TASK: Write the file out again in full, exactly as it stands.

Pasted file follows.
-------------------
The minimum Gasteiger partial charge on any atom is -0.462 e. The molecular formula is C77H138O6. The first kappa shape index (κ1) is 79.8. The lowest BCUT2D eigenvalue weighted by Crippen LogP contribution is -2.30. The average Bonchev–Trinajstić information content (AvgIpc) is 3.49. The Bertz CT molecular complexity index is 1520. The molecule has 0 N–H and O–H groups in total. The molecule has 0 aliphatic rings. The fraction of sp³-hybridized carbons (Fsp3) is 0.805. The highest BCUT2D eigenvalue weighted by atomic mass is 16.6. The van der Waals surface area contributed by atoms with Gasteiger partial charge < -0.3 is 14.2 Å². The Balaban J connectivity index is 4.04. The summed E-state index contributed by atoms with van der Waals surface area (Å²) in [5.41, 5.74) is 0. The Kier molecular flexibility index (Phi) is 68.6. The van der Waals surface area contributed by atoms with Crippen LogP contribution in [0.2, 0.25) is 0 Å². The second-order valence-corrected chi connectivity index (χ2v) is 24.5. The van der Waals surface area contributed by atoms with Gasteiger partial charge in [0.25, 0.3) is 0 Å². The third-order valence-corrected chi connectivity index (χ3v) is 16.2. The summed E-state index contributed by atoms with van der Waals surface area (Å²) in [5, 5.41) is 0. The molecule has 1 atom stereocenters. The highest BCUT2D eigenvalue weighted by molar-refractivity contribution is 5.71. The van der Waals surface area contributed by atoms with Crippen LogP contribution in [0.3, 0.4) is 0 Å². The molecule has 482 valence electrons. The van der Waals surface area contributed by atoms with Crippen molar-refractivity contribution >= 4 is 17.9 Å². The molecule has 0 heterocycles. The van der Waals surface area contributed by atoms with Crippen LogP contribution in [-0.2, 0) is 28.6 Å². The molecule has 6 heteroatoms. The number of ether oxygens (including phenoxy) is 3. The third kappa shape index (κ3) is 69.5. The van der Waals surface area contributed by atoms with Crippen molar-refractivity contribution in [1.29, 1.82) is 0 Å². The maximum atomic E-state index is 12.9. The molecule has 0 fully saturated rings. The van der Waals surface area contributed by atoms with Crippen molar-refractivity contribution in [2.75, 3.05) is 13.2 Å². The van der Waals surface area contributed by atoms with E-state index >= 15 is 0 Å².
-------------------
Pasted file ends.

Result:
The minimum Gasteiger partial charge on any atom is -0.462 e. The molecular formula is C77H138O6. The first kappa shape index (κ1) is 79.8. The lowest BCUT2D eigenvalue weighted by Crippen LogP contribution is -2.30. The average Bonchev–Trinajstić information content (AvgIpc) is 3.49. The Bertz CT molecular complexity index is 1520. The molecule has 0 N–H and O–H groups in total. The molecule has 0 aliphatic rings. The fraction of sp³-hybridized carbons (Fsp3) is 0.805. The highest BCUT2D eigenvalue weighted by atomic mass is 16.6. The van der Waals surface area contributed by atoms with Gasteiger partial charge < -0.3 is 14.2 Å². The Balaban J connectivity index is 4.04. The summed E-state index contributed by atoms with van der Waals surface area (Å²) in [5.41, 5.74) is 0. The Kier molecular flexibility index (Phi) is 68.6. The van der Waals surface area contributed by atoms with Crippen LogP contribution in [0.2, 0.25) is 0 Å². The second-order valence-corrected chi connectivity index (χ2v) is 24.5. The van der Waals surface area contributed by atoms with Gasteiger partial charge in [0.25, 0.3) is 0 Å². The third-order valence-corrected chi connectivity index (χ3v) is 16.2. The summed E-state index contributed by atoms with van der Waals surface area (Å²) in [5, 5.41) is 0. The molecule has 1 atom stereocenters. The highest BCUT2D eigenvalue weighted by molar-refractivity contribution is 5.71. The van der Waals surface area contributed by atoms with Crippen LogP contribution in [0.3, 0.4) is 0 Å². The molecule has 482 valence electrons. The van der Waals surface area contributed by atoms with Crippen molar-refractivity contribution >= 4 is 17.9 Å². The molecule has 0 heterocycles. The van der Waals surface area contributed by atoms with Crippen LogP contribution in [-0.2, 0) is 28.6 Å². The molecule has 6 heteroatoms. The number of ether oxygens (including phenoxy) is 3. The third kappa shape index (κ3) is 69.5. The van der Waals surface area contributed by atoms with Crippen molar-refractivity contribution in [1.29, 1.82) is 0 Å². The maximum atomic E-state index is 12.9. The molecule has 0 fully saturated rings. The van der Waals surface area contributed by atoms with Crippen molar-refractivity contribution in [2.75, 3.05) is 13.2 Å². The van der Waals surface area contributed by atoms with E-state index >= 15 is 0 Å².